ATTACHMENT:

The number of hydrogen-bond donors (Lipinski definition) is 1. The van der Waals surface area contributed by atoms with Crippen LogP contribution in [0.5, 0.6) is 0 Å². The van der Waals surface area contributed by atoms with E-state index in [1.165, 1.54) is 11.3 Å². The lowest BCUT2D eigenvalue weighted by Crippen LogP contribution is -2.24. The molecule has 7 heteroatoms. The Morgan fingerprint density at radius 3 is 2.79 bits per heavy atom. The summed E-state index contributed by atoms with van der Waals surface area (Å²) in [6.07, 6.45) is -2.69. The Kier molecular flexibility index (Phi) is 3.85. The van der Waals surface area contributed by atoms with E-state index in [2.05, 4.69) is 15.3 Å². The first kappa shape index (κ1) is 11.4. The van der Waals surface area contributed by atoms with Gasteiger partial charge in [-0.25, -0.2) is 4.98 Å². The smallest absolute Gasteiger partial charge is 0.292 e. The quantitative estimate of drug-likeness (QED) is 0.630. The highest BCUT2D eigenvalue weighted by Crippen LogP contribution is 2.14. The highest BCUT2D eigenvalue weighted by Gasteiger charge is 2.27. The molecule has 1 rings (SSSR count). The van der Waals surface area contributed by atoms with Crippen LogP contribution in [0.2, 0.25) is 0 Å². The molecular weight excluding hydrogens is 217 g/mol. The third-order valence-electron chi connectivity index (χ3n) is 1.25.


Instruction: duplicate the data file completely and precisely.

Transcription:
The number of hydrogen-bond donors (Lipinski definition) is 1. The van der Waals surface area contributed by atoms with Crippen LogP contribution in [0.5, 0.6) is 0 Å². The van der Waals surface area contributed by atoms with E-state index in [1.165, 1.54) is 11.3 Å². The lowest BCUT2D eigenvalue weighted by Crippen LogP contribution is -2.24. The molecule has 7 heteroatoms. The Morgan fingerprint density at radius 3 is 2.79 bits per heavy atom. The summed E-state index contributed by atoms with van der Waals surface area (Å²) in [6.07, 6.45) is -2.69. The Kier molecular flexibility index (Phi) is 3.85. The van der Waals surface area contributed by atoms with E-state index in [2.05, 4.69) is 15.3 Å². The first kappa shape index (κ1) is 11.4. The van der Waals surface area contributed by atoms with Gasteiger partial charge in [-0.25, -0.2) is 4.98 Å². The smallest absolute Gasteiger partial charge is 0.292 e. The quantitative estimate of drug-likeness (QED) is 0.630. The highest BCUT2D eigenvalue weighted by Crippen LogP contribution is 2.14. The highest BCUT2D eigenvalue weighted by Gasteiger charge is 2.27. The molecule has 1 rings (SSSR count). The van der Waals surface area contributed by atoms with Crippen LogP contribution in [0.2, 0.25) is 0 Å². The molecular weight excluding hydrogens is 217 g/mol. The third-order valence-electron chi connectivity index (χ3n) is 1.25.